That being said, there's still a TON of stuff that rolled out across all three days that is still available for all!
Rather than covering the convention by days like I did last year, I'm going to group them by general topic. That way, you'll have a better idea of what WriteOnCon offers the writers of the future.
For starters, there's a lot of good YA-specific material for those writing kidlit fiction, such as "Pacing in Contemporary YA," "Middle Grade’s Got Heart," "Marketing 101 for Children’s Book Authors" and "Chapter Books, Graphic Novels, & Hybrids: Exploring the Potential of the Young Reader Market." The first one was especially helpful to me at the stage I'm at now, trying to figure out how to get the pacing right in each book of my trilogy so it doesn't feel too rushed or too slow. The last one was surprisingly informative to me, despite having pretty much grown up with graphic novels.
There's also some really good stuff here that spans the age gap, presenting itself as useful information for any sort of writer, regardless of their audience. I'm speaking, of course, of "How to Write A Killer First Sentence," "Myths and Misconceptions," "Setting," "LGBT Lit" and "How Two Write." And that's just the first day! There's plenty here for all types of writers, covering the aforementioned topics and more, such as the dreaded synopsis, queries, character development, critique groups, marketing, revision, and more. If you're a writer and you think you know everything there is to know about your craft, you should check these out anyway. They might just surprise you.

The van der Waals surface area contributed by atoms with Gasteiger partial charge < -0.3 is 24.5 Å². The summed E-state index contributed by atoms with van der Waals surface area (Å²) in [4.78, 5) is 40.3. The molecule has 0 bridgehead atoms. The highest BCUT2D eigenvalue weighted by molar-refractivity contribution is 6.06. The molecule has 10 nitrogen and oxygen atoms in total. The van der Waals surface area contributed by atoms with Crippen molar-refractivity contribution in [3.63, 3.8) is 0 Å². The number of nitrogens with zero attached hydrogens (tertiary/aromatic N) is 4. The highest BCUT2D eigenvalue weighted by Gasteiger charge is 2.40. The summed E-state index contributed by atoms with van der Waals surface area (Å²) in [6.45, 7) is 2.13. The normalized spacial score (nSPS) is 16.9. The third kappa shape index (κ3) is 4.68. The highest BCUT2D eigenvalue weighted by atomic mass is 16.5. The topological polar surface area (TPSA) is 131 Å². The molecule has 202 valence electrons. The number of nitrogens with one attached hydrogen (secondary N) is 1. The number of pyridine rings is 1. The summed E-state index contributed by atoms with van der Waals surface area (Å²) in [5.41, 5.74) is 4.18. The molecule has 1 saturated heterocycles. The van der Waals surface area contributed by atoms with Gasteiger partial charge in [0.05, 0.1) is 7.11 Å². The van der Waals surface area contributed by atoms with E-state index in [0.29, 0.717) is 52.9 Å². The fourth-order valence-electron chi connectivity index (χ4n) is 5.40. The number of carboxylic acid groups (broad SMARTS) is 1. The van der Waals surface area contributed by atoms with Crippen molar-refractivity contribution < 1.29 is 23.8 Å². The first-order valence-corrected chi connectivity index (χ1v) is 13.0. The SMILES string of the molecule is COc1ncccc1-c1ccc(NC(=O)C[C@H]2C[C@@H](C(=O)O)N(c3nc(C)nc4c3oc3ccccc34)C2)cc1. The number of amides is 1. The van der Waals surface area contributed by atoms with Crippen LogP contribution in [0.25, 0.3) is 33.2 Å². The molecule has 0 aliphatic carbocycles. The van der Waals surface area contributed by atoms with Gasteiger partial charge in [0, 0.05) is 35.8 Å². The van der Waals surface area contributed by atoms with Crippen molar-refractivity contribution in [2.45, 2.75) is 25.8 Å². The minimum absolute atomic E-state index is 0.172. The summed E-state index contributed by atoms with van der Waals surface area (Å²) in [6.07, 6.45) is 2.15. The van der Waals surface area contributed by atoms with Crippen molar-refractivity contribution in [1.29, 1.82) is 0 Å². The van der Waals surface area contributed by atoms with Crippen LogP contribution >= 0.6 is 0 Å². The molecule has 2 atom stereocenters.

Finally, and most importantly, the sense of community that WriteOnCon has built between its first year and this sophomore outing is made stronger with its amazing inspirational offerings. "10 Questions to See if You’ve Got What it Takes," "You’re Already Invited: Connecting to the Lit Community Online," "R-E-S-P-E-C-T," "Don’t Give Up!" and "Using Intuition to Balance Writing and Life: Advice from an Editor and Life Coach for Writers." That last one especially spoke to me through my love of the Hero's Journey, and its relevance to writers not just as a story template but as a road map for life itself.
There are plenty more essays to read and vlogs to watch, but hopefully this will have intrigued enough of you aspiring writers (and agents, and editors) to check out the full schedule and see what WriteOnCon has to offer you. Poke around the website, visit the forums, and become a part of an amazing community of writers who want their fellows to succeed. (And if you make some friends in high places, tell 'em I sent you!)